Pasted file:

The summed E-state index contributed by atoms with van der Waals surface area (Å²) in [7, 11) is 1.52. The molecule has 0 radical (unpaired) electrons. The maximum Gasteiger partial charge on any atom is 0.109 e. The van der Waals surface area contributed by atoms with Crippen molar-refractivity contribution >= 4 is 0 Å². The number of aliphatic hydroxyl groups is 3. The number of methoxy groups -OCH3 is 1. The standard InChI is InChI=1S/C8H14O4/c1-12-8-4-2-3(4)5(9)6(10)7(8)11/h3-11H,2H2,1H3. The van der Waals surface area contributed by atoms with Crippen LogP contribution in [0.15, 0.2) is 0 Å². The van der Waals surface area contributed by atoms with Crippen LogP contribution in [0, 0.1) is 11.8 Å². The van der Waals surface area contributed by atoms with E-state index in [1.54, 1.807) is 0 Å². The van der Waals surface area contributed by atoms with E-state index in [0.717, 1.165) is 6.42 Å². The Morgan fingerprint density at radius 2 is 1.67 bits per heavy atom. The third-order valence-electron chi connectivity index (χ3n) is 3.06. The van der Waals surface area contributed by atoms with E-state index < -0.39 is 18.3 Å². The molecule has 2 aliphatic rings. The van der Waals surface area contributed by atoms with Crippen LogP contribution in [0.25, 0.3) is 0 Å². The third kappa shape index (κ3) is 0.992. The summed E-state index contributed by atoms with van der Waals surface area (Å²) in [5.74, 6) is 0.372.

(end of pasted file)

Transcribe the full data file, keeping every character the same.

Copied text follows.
The summed E-state index contributed by atoms with van der Waals surface area (Å²) in [7, 11) is 1.52. The molecule has 0 radical (unpaired) electrons. The maximum Gasteiger partial charge on any atom is 0.109 e. The van der Waals surface area contributed by atoms with Crippen molar-refractivity contribution >= 4 is 0 Å². The number of aliphatic hydroxyl groups is 3. The number of methoxy groups -OCH3 is 1. The standard InChI is InChI=1S/C8H14O4/c1-12-8-4-2-3(4)5(9)6(10)7(8)11/h3-11H,2H2,1H3. The van der Waals surface area contributed by atoms with Crippen LogP contribution in [0.15, 0.2) is 0 Å². The van der Waals surface area contributed by atoms with Crippen LogP contribution in [0, 0.1) is 11.8 Å². The van der Waals surface area contributed by atoms with E-state index in [1.54, 1.807) is 0 Å². The van der Waals surface area contributed by atoms with E-state index in [0.717, 1.165) is 6.42 Å². The Morgan fingerprint density at radius 2 is 1.67 bits per heavy atom. The third-order valence-electron chi connectivity index (χ3n) is 3.06. The van der Waals surface area contributed by atoms with E-state index < -0.39 is 18.3 Å². The molecule has 2 aliphatic rings. The van der Waals surface area contributed by atoms with Crippen LogP contribution in [0.25, 0.3) is 0 Å². The third kappa shape index (κ3) is 0.992. The summed E-state index contributed by atoms with van der Waals surface area (Å²) in [5.74, 6) is 0.372.